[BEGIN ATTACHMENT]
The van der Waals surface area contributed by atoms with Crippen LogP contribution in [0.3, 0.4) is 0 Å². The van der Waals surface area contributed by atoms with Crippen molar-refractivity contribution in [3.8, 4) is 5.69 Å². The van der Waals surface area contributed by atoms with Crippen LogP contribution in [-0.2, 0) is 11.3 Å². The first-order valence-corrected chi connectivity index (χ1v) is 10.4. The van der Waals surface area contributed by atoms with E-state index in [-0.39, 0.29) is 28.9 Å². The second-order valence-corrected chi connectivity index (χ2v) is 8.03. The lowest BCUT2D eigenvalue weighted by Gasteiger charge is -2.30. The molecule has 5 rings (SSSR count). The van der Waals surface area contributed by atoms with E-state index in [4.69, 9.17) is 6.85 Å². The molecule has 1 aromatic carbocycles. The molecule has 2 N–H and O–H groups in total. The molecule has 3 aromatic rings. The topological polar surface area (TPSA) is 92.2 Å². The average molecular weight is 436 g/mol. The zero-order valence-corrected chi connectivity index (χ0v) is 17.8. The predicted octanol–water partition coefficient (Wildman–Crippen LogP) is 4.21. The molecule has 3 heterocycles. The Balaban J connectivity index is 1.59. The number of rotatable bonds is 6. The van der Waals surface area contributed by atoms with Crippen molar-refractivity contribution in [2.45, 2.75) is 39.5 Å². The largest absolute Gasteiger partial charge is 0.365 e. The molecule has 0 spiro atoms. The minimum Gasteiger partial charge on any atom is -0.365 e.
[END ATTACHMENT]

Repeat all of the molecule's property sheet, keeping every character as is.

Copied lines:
The van der Waals surface area contributed by atoms with Crippen LogP contribution in [0.3, 0.4) is 0 Å². The van der Waals surface area contributed by atoms with Crippen molar-refractivity contribution in [3.8, 4) is 5.69 Å². The van der Waals surface area contributed by atoms with Crippen LogP contribution in [-0.2, 0) is 11.3 Å². The first-order valence-corrected chi connectivity index (χ1v) is 10.4. The van der Waals surface area contributed by atoms with E-state index in [-0.39, 0.29) is 28.9 Å². The second-order valence-corrected chi connectivity index (χ2v) is 8.03. The lowest BCUT2D eigenvalue weighted by Gasteiger charge is -2.30. The molecule has 5 rings (SSSR count). The van der Waals surface area contributed by atoms with E-state index in [4.69, 9.17) is 6.85 Å². The molecule has 1 aromatic carbocycles. The molecule has 2 N–H and O–H groups in total. The molecule has 3 aromatic rings. The topological polar surface area (TPSA) is 92.2 Å². The average molecular weight is 436 g/mol. The zero-order valence-corrected chi connectivity index (χ0v) is 17.8. The predicted octanol–water partition coefficient (Wildman–Crippen LogP) is 4.21. The molecule has 3 heterocycles. The Balaban J connectivity index is 1.59. The number of rotatable bonds is 6. The van der Waals surface area contributed by atoms with Crippen molar-refractivity contribution in [2.45, 2.75) is 39.5 Å². The largest absolute Gasteiger partial charge is 0.365 e. The molecule has 0 spiro atoms. The minimum Gasteiger partial charge on any atom is -0.365 e.